DENVER - A month of argument and 12 hours of debate on the Senate floor changed nothing for a controversial budget bill, which the state Senate approved on a party line 21-14 vote Tuesday.
From the beginning, the lines were clear on the so-called 6 percent law. Democrats want to repeal the 1991 act, saying it will prevent the state from recovering after the recession. The law sets a 6 percent yearly growth cap on the biggest part of the state budget.
But on March 2, the GOP staged an unsuccessful filibuster against the bill that kept senators at their desks until 2 a.m.
Republicans want to keep the cap for two reasons. Currently, money above the cap goes to highways, a GOP favorite. Republicans also say only voters can repeal the cap.
"The reality is, we are messing with the Constitution of the state of Colorado today," said Sen. Keith King, R-Colorado Springs.
Republicans cited a 1994 opinion by the Legislature's lawyers that only the voters could make the change. However, the state Supreme Court on Monday signaled otherwise.
In an unrelated case, the justices said they will give wide latitude to the Legislature in any case that deals with the Taxpayer's Bill of Rights, said both conservative and liberal attorneys who read Monday's decision.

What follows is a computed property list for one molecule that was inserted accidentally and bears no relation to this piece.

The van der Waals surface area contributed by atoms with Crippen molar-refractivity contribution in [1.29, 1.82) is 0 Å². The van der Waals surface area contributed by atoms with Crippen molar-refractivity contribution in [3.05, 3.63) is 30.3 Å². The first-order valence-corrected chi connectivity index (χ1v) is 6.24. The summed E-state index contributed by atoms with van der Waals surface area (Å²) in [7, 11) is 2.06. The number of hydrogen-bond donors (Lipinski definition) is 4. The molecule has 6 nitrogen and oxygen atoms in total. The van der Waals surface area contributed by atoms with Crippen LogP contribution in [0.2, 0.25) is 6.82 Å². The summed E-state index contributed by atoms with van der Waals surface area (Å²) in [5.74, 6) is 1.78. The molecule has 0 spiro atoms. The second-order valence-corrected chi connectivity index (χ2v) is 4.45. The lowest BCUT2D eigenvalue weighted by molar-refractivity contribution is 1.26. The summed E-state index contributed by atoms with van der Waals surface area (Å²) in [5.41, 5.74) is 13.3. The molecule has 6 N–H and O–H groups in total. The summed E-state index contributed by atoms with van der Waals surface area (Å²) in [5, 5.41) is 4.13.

The sponsor of Senate Bill 228, Sen. John Morse, said the 6 percent law constricts the Legislature's power and cuts necessary state programs every time there's a recession. That's because the 6 percent growth is calculated off the last year's total, and in a bad year like this one, the next year's base gets ratcheted down.
"We haven't been spending the money we need to spend on the developmentally disabled, on the mentally ill, on higher education, on roads. All true," said Morse, D-Colorado Springs.
The bill is now headed to the House.